Captured World War II German technical information regarding the feasibility of an aircraft equipped with a delta wing lead to the inception of Convair's F-102 "Delta Dagger." The F-102 was affectionately known as the "Duece."
The prototype "Delta Dagger" successfully took to the air on the 24th of October 1953. The first operational posting of the F-102 was with the Air Defense Command's 327th Fighter Interceptor Squadron, George Air Force Base, California.
Exactly 1000 "Delta Daggers" of all variants were produced. The F-102 saw service with the United States Air Force's Alaskan Air Command, Pacific Air Forces, Air Defense Command and the United States Air Forces in Europe.
Operating in Vietnam from 1962 until the summer of 1970, the "Delta Dagger" flew supersonic interceptor missions and provided combat air cover for our B-52s.
In the early 1970s, the Air Force's front line squadrons began to re-equip with the McDonnell-Douglas F-4C "Phantom II." This signaled the beginning of the end for the F-102, and the "Duece" was transferred to Air National Guard units. During this period, the air forces of Greece and Turkey began to receive the F-102. Both countries operated their F-102s into the late 1970s.
The final type phase out of the "Duece" was complete in the spring of 1976, when all operational F-102s were transferred to the Military Aircraft Storage and Disposition Center (MASDC), Davis-Monthan Air Force Base, AZ.
Some aircraft were scrapped, while others were converted into PQM-102 remotely controlled target drones. The last PQM-102 was destroyed by a missile in 1984.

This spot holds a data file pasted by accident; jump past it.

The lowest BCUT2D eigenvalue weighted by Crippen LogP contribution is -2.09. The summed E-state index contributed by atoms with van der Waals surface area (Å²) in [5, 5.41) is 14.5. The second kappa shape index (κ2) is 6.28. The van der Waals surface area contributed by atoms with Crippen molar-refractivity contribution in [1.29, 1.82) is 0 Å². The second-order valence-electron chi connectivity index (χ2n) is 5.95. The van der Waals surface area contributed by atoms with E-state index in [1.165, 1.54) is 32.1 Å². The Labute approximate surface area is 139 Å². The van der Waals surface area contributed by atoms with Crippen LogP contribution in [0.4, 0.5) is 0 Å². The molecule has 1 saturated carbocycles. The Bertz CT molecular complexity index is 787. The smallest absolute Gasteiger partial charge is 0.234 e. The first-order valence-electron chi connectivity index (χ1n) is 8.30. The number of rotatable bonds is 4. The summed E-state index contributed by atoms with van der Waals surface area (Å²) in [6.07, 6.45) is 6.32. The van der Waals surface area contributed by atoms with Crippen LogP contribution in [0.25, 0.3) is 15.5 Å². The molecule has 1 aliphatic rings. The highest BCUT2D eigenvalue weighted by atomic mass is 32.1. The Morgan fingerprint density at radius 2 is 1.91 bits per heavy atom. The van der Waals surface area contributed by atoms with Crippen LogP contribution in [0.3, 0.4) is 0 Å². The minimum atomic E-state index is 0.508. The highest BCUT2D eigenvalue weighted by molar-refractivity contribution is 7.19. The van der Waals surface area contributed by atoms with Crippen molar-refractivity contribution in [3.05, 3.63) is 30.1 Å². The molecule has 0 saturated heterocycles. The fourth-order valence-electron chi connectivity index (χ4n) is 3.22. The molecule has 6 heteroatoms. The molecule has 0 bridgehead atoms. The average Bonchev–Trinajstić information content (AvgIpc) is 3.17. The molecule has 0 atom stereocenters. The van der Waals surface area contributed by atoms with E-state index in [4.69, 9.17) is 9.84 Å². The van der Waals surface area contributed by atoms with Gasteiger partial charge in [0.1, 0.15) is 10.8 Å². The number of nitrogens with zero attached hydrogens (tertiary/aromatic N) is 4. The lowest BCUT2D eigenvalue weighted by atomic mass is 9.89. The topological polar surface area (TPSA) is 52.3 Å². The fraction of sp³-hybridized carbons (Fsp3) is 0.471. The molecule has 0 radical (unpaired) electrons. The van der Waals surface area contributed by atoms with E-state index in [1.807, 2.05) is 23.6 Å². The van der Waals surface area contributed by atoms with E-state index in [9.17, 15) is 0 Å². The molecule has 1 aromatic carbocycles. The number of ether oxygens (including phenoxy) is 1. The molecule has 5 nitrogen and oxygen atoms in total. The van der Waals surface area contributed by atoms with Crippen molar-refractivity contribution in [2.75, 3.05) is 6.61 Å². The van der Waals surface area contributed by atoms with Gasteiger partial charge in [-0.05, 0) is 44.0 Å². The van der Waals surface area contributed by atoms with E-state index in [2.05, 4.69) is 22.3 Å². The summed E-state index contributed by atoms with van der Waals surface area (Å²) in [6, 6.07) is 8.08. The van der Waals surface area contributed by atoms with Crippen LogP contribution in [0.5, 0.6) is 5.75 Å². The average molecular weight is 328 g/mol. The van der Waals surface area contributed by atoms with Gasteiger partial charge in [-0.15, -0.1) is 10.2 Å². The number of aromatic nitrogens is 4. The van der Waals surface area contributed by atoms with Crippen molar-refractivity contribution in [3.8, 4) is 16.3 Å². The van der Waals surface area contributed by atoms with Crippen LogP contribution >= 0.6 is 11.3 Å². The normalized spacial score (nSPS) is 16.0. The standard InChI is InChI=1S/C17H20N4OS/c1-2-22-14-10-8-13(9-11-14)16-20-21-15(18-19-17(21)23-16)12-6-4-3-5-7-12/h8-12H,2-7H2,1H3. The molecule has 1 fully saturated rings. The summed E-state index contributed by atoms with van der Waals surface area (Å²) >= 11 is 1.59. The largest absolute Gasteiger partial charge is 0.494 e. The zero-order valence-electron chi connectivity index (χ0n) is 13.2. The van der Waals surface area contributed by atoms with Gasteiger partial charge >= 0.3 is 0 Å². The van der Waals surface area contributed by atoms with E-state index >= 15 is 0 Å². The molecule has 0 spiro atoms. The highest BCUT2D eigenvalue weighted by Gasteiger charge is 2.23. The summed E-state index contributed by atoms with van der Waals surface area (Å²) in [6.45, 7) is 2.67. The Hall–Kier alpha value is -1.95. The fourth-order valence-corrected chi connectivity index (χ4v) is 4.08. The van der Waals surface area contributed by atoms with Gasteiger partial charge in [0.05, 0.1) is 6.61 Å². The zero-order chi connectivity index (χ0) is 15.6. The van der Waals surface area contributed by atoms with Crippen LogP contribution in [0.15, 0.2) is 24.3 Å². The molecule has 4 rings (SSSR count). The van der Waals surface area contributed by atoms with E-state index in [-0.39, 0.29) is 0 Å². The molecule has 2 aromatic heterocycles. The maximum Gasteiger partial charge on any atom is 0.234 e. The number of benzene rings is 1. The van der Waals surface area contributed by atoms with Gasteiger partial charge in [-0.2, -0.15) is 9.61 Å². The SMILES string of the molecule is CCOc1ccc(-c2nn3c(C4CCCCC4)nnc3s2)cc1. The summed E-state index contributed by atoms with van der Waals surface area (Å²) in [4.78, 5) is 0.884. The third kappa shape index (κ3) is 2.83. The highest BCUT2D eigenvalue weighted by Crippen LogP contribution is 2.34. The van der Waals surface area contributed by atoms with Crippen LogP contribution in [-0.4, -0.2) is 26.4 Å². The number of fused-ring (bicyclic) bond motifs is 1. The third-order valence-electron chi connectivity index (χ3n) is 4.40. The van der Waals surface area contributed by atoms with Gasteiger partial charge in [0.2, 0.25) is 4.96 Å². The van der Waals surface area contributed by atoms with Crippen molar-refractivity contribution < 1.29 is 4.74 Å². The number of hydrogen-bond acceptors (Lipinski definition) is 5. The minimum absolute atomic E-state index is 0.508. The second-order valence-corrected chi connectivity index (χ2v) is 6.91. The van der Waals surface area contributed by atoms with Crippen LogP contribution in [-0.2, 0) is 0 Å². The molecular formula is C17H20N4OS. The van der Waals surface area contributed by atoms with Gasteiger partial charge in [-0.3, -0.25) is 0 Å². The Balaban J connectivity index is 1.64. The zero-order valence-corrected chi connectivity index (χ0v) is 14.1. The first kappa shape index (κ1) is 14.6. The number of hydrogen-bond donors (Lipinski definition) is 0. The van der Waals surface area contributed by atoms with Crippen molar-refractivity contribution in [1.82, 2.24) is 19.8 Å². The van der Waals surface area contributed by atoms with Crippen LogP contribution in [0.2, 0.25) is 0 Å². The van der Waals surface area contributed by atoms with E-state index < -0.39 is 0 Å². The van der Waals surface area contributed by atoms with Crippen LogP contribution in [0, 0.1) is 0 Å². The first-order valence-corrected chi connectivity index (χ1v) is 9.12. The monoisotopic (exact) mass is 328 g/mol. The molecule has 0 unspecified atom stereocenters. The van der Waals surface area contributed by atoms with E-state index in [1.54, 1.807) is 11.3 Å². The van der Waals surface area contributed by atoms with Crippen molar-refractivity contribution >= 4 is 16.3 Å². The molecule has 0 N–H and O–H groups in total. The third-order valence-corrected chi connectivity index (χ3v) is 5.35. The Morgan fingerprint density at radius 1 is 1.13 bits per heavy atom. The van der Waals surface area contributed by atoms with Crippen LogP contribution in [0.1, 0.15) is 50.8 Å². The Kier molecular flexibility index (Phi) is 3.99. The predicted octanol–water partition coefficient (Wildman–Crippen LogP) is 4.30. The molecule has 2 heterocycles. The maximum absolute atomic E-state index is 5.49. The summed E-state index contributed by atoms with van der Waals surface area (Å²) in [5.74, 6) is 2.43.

F-102's replaced the F-86D at Travis in early 1958.
Our F-102 “Delta Dagger” was delivered to the Air Force from the Convair assembly line at San Diego on September 21st, 1957. From 1959 to 1964, it served with the United States Air Forces in Europe as an air superiority fighter and in May of 1965, it was returned stateside to join the Air Defense Command. Her last posting was with the 154th Fighter Group based at Hickam Air Force Base, Hawaii. Her last flight was sometime in 1976, just prior to the type phase out.
Being in Hawaii was her saving grace. Instead of being flown to the scrap yard for reclamation, she ended up as a gate guardian. The Travis Heritage Center rescued the F-102 just days before the rare fighter was to be scrapped. She was disassembled and flown to the museum in a C-5A "Galaxy." The F-102 was completely refurbished by Heritage Center volunteers, and was the first aircraft acquired by the Heritage Center. It is painted as an 82nd Fighter Interceptor Squadron aircraft which was based at Travis in the early 1960s.
- Wing Span: 38'1.5"
- Length: 68'4.5"
- Height: 21'2"
- Maximum Speed: 825 M.P.H. at 36,000 Ft. Mach 1.25
- Service Ceiling: 54,000
- Ft. Range: 1,350 Miles
- Crew: one
- Armament: 6 x AIM-4 Falcon missiles, carried internally, 24 2.75 Folding FIN "Mighty Mouse" Rockets in the missile bay doors, or the GAR-1 1 atomic air to air missile
- Engines: 1 x Pratt & Whitney J-57-P-23 turbojet rated at 17,200 Lbs. thrust.
Information derived from “Travis Heritage Center” by Nick Veronico copyright Travis AFB Historical Society/Jimmy Doolittle Air and Space Museum Foundation. This book is available from the Jimmy Doolittle Air and Space Museum GIFT SHOP located in the Travis Heritage Center.